Another private search used "state-of-the-art equipment" in 1998, but nothing was found, Dunn said.

    "Ms. Curich has concerns that additional searches of the property would disrupt livestock and be an unnecessary intrusion onto private property," Dunn said.

    As things now stand, Laumer can only gaze upon the shallow pond, where he suspects Dade's cannon may be buried -- so close, yet so far.

    "This is an artifact of national dimension. And it might lie just 100 feet from the public battleground," he said, noting that the cannon ramrod and other battle artifacts are in the Smithsonian Institution.


    Quest began in 1960s

    Laumer's obsession with Dade's Battle began in 1962. He was at his home on the Withlacoochee River, reading a biography of Zachary Taylor, when he found a reference to a Fort Dade on the same river.

    "I thought, 'My God, I wonder where that fort was?' "

    A land developer by trade, Laumer set off on a two-year search of public records. He determined, for the first time, that Fort Dade had sat a half-mile upstream and across the river from his home.

    Fascinated, he then researched the man for whom the fort was named, which led to his life's quest: to dig up every possible detail about Dade's Battle. Laumer once flew to New York state in winter to exhume the skeleton and examine the wounds of Ransom Clark. One of two soldiers who survived the ambush, Clark crawled to Fort Brooke despite multiple wounds.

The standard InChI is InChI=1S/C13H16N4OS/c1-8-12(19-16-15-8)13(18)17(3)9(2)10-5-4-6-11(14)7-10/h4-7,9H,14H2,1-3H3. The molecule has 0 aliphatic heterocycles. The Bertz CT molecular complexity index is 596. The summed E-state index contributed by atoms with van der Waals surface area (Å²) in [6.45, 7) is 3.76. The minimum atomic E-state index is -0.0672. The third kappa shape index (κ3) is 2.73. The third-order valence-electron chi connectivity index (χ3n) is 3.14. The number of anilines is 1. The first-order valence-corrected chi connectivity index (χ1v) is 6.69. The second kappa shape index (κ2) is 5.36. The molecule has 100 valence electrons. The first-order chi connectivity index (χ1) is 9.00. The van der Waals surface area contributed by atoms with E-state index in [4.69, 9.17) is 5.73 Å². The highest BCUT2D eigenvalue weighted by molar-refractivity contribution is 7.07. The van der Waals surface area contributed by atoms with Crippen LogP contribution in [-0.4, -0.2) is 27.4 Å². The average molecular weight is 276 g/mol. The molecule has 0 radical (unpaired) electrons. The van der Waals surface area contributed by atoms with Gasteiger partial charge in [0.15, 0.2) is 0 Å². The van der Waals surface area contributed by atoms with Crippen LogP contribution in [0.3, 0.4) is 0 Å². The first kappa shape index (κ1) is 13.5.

Laumer, who has narrated an annual re-enactment of Dade's Battle for 28 years, twice has trekked through swamps and forests to retrace Ransom's 50-mile path.

    On his second such trek, Laumer was "punk'd" by modern-day Seminoles who staged a mock ambush upon him after hearing about his march.

    "They came out giggling and feeling a little ridiculous about being in war paint," he said.

    But Laumer was thrilled. He countered by pumping the Seminoles for their perspective on Dade's Battle.

    "We sat around a fire, and I thought I'd really get their viewpoint," he said. "But it turned out that I knew more about it than they did."

    Steele, the tribe's historian, countered that the Seminoles likely knew more than they were willing to say.

    "Tribal members don't talk about the dead," he said. "It is not appropriate religiously."

    Wes Smith can be reached at dwsmith@orlandosentinel.com

    kenb




  2. #2
    us
    youtube.com/c/BigCypressSwamp

    Dec 2004
    South Florida
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    Re: Search for Seminole war cannon

    Very interesting. Thanks for posting ken.

  3. #3

    Jun 2007
    283
    6 times

    Re: Search for Seminole war cannon

    This article is not accurate, the cannon was retrieved from the pond and turned vertical in the ground used as a tombstone over a mass grave of eight dead officers who were left dead along with 98 enlisted men who were buried in another mass grave within the breastworks. The cannon simply dissapeared from the battlefield. Captain Hitchcock who was the first officer at the massacre site in his diary said " We buried them all, and ,at my suggestion, the cannon, a six pounder was placed over the grave. The cannon fired 50 shots and I saw one of the cannonballs last week.